Brexit talks move to phase two — nevertheless significant hurdles remain

EU leaders have formally agreed Friday to start the second phase of Brexit negotiations, mainly centered around trade talks as well as a transition period.

“The European Council … decides of which of which can be sufficient to move to the second phase related to transition as well as the framework for the future relationship,” EU leaders said Friday, following a two-day summit in Brussels.

Both negotiating teams will continue preparatory works as well as should reconvene in March to detail how their future relationship will work.

British Prime Minister Theresa May received a round of applause coming from European leaders on Thursday night. At a summit dinner in Brussels, Belgium, on Thursday, May made a brief speech emphasizing the need for the U.K. as well as the EU to move forward together with negotiations. This kind of was met with spontaneous applause coming from EU leaders.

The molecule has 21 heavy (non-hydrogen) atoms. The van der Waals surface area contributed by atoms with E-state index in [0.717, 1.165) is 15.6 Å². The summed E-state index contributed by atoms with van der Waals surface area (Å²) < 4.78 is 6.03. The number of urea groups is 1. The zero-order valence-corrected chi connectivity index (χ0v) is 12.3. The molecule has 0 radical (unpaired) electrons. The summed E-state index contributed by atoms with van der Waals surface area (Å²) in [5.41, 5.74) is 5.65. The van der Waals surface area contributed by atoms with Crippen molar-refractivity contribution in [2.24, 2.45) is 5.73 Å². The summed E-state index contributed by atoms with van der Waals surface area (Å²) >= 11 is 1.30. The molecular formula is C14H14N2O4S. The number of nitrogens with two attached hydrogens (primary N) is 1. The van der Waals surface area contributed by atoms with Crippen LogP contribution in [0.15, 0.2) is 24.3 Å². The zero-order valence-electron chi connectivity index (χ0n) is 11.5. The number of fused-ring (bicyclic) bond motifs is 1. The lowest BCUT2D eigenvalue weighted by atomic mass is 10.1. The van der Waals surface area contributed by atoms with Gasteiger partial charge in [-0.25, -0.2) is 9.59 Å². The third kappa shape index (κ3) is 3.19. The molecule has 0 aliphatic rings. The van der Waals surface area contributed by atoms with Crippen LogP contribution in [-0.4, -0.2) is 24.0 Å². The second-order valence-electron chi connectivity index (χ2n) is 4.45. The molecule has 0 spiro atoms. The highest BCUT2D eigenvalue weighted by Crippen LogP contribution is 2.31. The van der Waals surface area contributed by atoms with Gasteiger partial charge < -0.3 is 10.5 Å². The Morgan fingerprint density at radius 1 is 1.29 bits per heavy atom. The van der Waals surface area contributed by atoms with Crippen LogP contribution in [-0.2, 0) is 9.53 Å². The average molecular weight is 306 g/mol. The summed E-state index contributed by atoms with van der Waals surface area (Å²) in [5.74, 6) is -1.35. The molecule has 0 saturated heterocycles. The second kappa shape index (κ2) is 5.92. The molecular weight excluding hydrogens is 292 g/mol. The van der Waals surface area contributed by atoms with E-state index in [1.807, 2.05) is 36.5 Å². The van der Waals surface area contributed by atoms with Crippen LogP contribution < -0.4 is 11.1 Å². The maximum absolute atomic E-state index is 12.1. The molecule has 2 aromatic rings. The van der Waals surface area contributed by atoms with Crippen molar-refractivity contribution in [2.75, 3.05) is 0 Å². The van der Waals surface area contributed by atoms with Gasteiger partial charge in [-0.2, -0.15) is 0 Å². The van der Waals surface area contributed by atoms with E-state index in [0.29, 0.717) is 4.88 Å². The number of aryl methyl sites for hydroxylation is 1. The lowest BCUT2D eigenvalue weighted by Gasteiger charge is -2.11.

European Commission President Jean-Claude Juncker said Friday of which May was applauded because some “thought of which indeed she did a big effort” to conclude phase one of the negotiations as well as “This kind of needs to be recognized.”

However, analysts believe May will find future Brexit talks increasingly difficult.

“I expect very, very tough negations,” Zsolt Darvas, senior fellow at the Brussels-based think-tank Bruegel, told CNBC on Friday.

One of the issues set to dominate talks can be the future of the financial services industry. “At the end, I think of which access to financial services will be limited for U.K.-based firms as well as therefore quite a few companies will relocate to the continent,” Darvas said.

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